To determine the reliability of analysis, replicate media samples was prepared as individual aliquots. The samples were analyzed on each of the chip surfaces (CM10 and IMAC) on several repeat occasions and the average peak intensities and m/z ratios assessed for inter-chip variability. Using the BSA peaks, the inter-assay coefficient of variability on the IMAC chip was 34% for peak intensity and 0.21% for mass accuracy. The inter-assay coefficient of variability on the CM10 was 40% for peak intensity and 0.13% for mass accuracy.
Using the same settings and conditions for all analyses, SELDI-TOF mass spectrometry consistently detected a putative protein peak of ~8570 m/z. The intensity of this band was well above all putative noise signals and it was likely to be a genuine protein released by the mouse preimplantation embryo. Its size and behavior seems to be similar to a peak of 8500 Da previously reported  to be ubiquitin released from mouse and human embryos in vitro.
In an attempt to confirm the molecular characteristics of this peak we undertook ESI mass spectrometry of tryptic digests of control and conditioned media. Control media consistently reported strong signals for bovine serum albumin, but also commonly provided detectable, but weaker, signals for transthyretin (Bos Taurus, predicted size 15,717 Da, also known as prealbumin), alpha-1 acid glycoprotein (Bos Taurus, predicted size 23,168 Da) and complement component C3 (Bos Taurus, predicted size 23,187 kDa). Embryo-conditioned media expressed these proteins, but also displayed a range of other unique signals (Table 1). This analysis did not detect targets that had a predicted mass of 8570, nor did it detect ubiquitin or related proteins. Four of the protein signals were expressed in at least 7 out of 8 cultures tested, one of these (lactate dehydrogenase B) generated a strong signal in all cultures tested. A further 5 protein signals were detected in at least half of the cultures (4/8). A further 11 proteins were detected in at least one culture tested. We found no obvious difference between B6 or hybrid embryos in the pattern of the secretome detected. The score shown for each peak gives a semi-quantitative measure of the relative abundance of the protein. For comparison, 30 μg BSA/mL gave a score of 932 ± 40. In one replicate of the experiment using ESI mass spectroscopy several isoforms of human keratin was detected, suggesting likely operator contamination of the sample.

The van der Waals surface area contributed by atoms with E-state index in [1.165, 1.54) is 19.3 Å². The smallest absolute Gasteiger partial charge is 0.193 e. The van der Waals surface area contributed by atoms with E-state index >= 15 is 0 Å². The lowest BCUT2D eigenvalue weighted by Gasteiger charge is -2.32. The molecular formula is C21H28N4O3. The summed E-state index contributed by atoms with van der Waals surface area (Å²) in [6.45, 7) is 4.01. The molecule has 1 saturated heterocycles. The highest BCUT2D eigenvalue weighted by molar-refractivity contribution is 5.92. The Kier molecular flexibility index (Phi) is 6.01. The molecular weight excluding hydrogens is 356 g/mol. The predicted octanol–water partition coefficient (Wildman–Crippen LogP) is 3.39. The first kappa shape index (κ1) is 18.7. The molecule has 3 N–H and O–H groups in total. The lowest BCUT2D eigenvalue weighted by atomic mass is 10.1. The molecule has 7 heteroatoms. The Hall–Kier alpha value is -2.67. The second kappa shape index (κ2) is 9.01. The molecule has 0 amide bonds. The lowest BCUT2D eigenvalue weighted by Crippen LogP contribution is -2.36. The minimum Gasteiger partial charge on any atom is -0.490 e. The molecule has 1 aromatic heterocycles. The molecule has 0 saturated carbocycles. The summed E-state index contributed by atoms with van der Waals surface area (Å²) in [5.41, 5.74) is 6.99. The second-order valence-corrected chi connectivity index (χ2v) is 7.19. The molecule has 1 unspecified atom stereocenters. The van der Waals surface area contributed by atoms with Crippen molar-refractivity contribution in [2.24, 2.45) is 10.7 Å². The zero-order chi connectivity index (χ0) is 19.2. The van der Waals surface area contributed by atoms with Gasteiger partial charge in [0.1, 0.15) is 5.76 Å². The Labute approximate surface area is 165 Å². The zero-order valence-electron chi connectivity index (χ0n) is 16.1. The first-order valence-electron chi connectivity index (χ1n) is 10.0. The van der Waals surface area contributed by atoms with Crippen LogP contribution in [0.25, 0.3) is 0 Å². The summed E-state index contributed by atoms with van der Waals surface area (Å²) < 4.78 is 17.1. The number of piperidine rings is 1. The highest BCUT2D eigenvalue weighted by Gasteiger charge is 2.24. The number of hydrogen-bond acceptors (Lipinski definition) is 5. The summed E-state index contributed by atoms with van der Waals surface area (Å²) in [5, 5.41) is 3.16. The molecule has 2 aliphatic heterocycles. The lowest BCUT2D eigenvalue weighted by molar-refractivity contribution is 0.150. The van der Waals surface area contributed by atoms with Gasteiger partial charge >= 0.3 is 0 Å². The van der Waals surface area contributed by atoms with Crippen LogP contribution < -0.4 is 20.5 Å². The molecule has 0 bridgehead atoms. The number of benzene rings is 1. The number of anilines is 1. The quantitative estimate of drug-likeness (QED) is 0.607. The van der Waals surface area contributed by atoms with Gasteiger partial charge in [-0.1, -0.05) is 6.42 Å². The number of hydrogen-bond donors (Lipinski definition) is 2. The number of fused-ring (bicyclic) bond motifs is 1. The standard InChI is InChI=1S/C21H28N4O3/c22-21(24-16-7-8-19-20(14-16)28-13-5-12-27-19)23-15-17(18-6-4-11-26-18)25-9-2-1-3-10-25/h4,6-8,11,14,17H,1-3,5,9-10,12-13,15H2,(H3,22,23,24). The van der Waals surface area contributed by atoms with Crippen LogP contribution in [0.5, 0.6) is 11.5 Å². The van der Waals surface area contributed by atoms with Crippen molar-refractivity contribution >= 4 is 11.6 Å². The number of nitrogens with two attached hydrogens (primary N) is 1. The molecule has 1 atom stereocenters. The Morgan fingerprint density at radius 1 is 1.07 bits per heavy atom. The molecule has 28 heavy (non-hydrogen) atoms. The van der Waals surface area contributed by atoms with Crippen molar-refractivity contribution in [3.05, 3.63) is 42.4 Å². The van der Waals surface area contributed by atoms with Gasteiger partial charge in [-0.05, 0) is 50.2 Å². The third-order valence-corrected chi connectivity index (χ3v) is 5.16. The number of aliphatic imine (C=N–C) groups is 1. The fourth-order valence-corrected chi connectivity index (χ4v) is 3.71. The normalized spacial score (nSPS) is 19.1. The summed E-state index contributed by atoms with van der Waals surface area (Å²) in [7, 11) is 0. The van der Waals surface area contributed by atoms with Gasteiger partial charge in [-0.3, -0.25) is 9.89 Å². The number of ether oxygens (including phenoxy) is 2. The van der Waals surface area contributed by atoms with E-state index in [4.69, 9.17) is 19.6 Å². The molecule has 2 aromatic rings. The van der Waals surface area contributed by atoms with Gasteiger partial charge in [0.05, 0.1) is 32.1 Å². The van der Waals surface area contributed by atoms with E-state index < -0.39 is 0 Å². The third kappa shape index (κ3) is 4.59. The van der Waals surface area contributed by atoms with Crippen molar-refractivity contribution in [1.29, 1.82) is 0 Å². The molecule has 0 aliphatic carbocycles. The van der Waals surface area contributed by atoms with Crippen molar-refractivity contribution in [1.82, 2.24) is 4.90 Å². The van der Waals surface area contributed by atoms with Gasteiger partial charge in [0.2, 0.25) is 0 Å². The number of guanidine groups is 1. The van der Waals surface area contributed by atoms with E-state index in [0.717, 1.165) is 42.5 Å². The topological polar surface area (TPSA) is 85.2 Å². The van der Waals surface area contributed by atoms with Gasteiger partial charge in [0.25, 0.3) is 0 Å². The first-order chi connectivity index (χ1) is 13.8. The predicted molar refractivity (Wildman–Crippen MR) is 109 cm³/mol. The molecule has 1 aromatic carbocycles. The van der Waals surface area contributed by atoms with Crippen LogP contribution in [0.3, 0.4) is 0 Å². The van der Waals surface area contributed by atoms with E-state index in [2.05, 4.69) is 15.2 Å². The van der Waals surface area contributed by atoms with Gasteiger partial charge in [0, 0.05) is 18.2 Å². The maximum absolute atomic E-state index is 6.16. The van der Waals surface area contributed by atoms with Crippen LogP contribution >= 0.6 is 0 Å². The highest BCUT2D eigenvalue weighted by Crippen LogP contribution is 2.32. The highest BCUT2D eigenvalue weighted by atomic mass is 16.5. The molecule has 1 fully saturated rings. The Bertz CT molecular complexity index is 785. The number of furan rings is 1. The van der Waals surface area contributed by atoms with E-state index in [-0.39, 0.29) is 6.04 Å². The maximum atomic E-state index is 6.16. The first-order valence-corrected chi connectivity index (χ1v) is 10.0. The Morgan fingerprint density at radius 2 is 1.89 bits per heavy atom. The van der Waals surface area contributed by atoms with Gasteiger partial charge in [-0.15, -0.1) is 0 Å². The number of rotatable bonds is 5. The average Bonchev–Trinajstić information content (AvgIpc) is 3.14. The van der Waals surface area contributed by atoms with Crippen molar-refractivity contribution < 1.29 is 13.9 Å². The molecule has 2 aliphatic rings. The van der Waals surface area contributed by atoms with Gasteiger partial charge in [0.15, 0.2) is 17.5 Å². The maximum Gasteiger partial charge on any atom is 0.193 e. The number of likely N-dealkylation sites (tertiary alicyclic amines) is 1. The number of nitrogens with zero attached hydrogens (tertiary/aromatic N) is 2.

The results confirm the capacity of SELDI-TOF to detect a ~8570 protein released by the mouse preimplantation embryo in vitro. We were not able to confirm its identity as ubiquitin using mass spectrometry of tryptic digests of embryo conditioned media. The study showed ESI mass spectrometry was a more sensitive tool for the detection of the secretome and this method detected a diverse, yet variable, secretome that is generated by the mouse preimplantation embryo in vitro. This method identified a total of 20 putative proteins released by embryos into their culture media during their development from the zygote to blastocyst stage. Several of these proteins are known to be expressed by the embryo at high levels, and one of them (calreticulin) has been previously reported to be released by the embryo (hamster ). By contrast, the study found that in our hands SELDI-TOF only consistently detected one signal. The settings used gave consistent results, while increased sensitivity generated unsatisfactory signal to noise response, creating the dangers of artifactual readings. SELDI-TOF consistently detected a peak of ~8570 Da. The interassay coefficient of variation of ~40% indicates that care needs to be applied to any quantitative interpretation of such analyses.
The 8570 Da peak detected in this study shares many of the characteristics as the 8500 Da band that was detected in a previous study , which was identified as ubiquitin. However, in our hands, ESI analysis of tryptic digests of spent media did not detect ubiquitin or any protein with a predicted mass of 8500 or 8570 Da. It is possible that the 8570 Da peak detected by SELDI-TOF was not a whole protein but a consistently generated fragment of one of the other proteins identified by ESI (all but one of the peaks detected by mass spectrometry had a full length size greater than 8570 Da). It should also be noted that since the ESI was performed on tryptic digests, it can not be inferred that the intact protein of all peaks identified were present within conditioned media.